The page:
At the Republican Governors Association conference last week, Tommy Franks "appeared to be the only one who wanted to take responsibility for either war, even obliquely," the Boston Globe says. "The others who gathered in Miami seemed to relish the new freedom they inherited along with their party's devastating losses earlier this month: with President Bush and losing candidate John McCain drifting off the scene, Republicans no longer have to be the party of unpopular and seemingly unending conflicts abroad. Those are now Democratic responsibilities, one Bush ally noted with some satisfaction, hinting at a corollary to the 'Pottery Barn rule' about postwar responsibility: Republicans may have broken Iraq, but President-elect Barack Obama bought it."
The Boston Globe on Romney's New York Times op-ed from yesterday. "Leading up to the Michigan presidential primary, Mitt Romney cast himself as the savior of the beleaguered auto industry and jumped all over rival John McCain when he gave some 'straight talk' that 'some of the jobs that have left the state of Michigan are not coming back.' … Fast-forward 11 months, and Romney is speaking out against a federal bailout of the auto industry."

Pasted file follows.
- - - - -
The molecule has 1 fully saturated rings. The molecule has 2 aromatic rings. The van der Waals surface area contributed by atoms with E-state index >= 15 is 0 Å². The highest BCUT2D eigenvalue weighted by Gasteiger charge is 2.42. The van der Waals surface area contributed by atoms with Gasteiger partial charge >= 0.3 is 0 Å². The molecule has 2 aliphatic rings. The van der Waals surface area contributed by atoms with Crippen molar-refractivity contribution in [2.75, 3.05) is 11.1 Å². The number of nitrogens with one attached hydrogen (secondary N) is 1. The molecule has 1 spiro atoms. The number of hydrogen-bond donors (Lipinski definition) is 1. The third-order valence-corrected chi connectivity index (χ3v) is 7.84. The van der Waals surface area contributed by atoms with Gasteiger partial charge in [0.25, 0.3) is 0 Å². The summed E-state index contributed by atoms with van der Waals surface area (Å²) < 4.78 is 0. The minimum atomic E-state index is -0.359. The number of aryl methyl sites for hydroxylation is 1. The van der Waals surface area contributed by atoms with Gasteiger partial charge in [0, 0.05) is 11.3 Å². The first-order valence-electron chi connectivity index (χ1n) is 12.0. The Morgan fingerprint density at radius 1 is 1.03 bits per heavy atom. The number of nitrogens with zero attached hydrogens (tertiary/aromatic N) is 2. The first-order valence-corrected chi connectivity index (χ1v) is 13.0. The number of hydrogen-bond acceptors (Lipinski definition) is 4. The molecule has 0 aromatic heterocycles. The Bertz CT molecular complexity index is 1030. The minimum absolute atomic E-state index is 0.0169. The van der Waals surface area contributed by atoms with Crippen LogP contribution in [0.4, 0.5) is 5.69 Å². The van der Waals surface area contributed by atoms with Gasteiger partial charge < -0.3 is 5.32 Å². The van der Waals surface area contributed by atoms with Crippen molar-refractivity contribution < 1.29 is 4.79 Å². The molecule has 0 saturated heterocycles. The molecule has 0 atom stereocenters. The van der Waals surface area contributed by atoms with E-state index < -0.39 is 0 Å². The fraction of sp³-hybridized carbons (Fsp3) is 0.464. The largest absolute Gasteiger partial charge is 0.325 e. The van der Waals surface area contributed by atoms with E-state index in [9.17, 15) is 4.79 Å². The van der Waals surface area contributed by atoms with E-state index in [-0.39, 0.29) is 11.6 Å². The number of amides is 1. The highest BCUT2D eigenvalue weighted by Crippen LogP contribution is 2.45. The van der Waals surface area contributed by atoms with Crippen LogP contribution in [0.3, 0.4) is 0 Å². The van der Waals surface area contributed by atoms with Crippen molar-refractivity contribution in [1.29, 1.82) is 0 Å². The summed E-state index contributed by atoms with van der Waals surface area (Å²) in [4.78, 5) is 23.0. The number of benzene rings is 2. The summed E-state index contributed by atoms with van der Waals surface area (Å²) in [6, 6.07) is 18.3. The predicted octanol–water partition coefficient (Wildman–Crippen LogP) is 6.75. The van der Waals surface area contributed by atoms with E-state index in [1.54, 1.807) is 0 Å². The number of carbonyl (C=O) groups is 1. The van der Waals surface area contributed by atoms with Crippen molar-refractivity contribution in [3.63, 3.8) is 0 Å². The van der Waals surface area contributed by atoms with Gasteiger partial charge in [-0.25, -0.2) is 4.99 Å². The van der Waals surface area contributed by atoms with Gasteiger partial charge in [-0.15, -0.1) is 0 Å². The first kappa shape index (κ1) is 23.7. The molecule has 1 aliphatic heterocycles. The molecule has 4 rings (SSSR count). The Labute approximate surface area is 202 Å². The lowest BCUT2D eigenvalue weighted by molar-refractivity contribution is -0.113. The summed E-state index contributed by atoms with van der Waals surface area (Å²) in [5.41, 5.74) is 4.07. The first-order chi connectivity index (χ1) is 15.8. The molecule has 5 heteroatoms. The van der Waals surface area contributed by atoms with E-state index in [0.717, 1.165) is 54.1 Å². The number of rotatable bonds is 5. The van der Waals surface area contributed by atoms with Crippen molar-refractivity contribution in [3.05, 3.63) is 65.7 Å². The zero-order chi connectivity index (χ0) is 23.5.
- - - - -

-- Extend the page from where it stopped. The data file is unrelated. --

Huckabee acknowledged "an envy" at how Sarah Palin was able to "leapfrog the process." "I'm not frustrated by it," he said. "It's not a resentment on her part. It's an envy."
Newt Gingrich co-writes a Wall Street Journal op-ed agreeing with Obama that America needs a middle-class tax-cut; he just does't believe in Obama's plan.